Sustainability can be overwhelming…but it doesn’t need to be. Even when faced with the dark arts of carbon reporting, there is plenty of help and free advice readily available via the likes of Sustainability West Midlands, of which Whistle has since become a member. Just start small, focussing on the areas you see yourselves championing, and build on them.
4. Can you give us a short case study of a company you have worked with that has been particularly successful?
With the built environment responsible for 25% of UK carbon emissions, the housebuilding and wider construction industry is being scrutinised when it comes to sustainable development and low carbon housing. In response to this, national housebuilder Tilia Homes needed to create its first ESG strategy for the business. But with no dedicated sustainability resource in house, it turned to Whistle to provide expert ESG consultancy and project management. As a national brand with four regional businesses, 50 sites across England and a wide range of stakeholders, the company brought us in to establish its current ESG activity across its operations and work with a multi-functional team to set Tilia on a clear sustainability journey.
We held a series of one-to-ones with individuals from across the business to gain insight into current ESG initiatives and existing measurement and reporting, and to identify potential opportunities for Tilia to maintain, improve or lead in this area. We then created a bespoke ESG workshop, delivered to a wider stakeholder group, which covered an introduction to ESG, the current climate and sector landscape, before hosting break-out sessions and group brainstorming to agree ESG pillars for the business and action planning around each key theme. Whistle then developed a strategy, action plan and delivery framework around four ESG key pillars.
Tilia Homes now has an outline strategy for ESG which will be taken forward by the business, enabling it to meet increasing expectations from landowners, planners and customers.
5. In addition to getting your clients’ stories in the media, what other approaches have you taken to communicate a client’s ESG credentials?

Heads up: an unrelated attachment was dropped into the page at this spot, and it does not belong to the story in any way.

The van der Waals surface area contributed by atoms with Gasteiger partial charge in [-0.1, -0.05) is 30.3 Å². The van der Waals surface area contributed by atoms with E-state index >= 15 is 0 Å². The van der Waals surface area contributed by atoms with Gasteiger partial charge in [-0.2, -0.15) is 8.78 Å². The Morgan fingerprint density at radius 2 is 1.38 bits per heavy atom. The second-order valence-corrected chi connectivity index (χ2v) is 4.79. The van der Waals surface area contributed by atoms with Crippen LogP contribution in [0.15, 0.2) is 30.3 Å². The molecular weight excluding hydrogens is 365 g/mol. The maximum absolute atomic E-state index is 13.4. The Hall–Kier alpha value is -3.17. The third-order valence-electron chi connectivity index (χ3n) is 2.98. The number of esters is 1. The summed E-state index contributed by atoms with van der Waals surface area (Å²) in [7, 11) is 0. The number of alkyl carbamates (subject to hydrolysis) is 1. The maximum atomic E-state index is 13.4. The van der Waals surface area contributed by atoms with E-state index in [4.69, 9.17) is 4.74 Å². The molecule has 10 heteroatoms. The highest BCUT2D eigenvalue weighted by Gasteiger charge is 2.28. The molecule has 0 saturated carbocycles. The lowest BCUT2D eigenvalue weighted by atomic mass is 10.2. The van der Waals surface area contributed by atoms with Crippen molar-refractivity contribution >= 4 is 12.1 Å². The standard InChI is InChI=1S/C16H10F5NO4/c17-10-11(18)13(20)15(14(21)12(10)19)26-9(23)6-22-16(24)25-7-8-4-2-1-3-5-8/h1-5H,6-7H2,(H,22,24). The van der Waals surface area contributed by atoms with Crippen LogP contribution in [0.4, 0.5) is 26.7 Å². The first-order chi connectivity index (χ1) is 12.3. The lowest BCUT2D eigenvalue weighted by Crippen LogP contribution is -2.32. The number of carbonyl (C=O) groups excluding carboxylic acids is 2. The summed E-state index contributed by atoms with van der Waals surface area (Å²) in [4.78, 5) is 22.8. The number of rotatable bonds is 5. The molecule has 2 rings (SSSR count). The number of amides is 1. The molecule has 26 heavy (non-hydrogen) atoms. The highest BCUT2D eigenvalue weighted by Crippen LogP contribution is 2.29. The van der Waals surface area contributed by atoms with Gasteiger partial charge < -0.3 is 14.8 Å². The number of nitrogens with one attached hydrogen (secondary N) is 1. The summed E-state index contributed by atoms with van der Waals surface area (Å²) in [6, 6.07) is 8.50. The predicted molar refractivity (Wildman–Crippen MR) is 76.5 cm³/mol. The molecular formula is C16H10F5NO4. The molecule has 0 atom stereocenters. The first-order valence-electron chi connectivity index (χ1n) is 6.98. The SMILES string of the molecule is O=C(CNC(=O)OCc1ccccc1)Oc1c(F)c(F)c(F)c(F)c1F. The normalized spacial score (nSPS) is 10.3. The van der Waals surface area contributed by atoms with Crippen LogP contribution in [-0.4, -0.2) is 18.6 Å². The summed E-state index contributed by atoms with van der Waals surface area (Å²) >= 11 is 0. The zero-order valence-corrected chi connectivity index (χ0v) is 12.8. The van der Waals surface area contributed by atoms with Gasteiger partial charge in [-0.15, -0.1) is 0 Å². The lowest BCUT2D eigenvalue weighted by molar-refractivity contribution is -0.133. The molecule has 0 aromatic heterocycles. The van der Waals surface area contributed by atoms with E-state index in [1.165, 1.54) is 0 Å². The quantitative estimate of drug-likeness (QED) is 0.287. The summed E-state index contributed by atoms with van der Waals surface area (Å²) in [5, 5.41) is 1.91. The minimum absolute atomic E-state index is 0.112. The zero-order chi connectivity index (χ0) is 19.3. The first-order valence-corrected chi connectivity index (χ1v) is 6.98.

Communicating a client’s ESG journey externally really comes down to defining their audiences, understanding what matters to them and working out how best to reach them, i.e. what media they consume. Alongside traditional PR tactics such as sharing news in the local press and news-jacking to position thought leadership and expert commentary in the nationals, Whistle has also recommended a breadth of creative tactics and collateral to engage stakeholders. Digital PR, paid social, commissioning research, creating white papers, publishing featured case studies and polls on LinkedIn, guesting on podcasts and relevant award sponsorship are just some of the other tactics we deploy. The opportunities are endless.
However, before you even start looking at external comms, it’s vitally important to have first considered what you are communicating internally. Without buy-in from your people, you will be hard pushed to deliver on the ESG goals which you have set. We would always recommend implementing regular communications to keep your team engaged, informed and valued in terms of the part they play in your organisation’s ESG journey.
6. What content have you found to be the most effective?
For those brands serious about having a voice across social media and trade, national or regional press on the key themes they are passionate about, a robust thought leadership strategy becomes a pivotal part of the PR toolbox. The messaging matrix we produce as part of this strategy features key points and issues alongside positioning statements and substantiation, aligned to relevant spokespeople within the business. This provides a clear and concise framework for comms, enabling us to not only devise a regular programme of monthly proactive content for owned, paid and earned channels, but also to respond quickly to the news agenda via news-jacking.
Thanks for sharing your expertise, Amy! If you want more information about how to implement an ESG strategy in your business, contact Amy at: Amy.Ahmed-Dolphin@whistlepr.co.uk.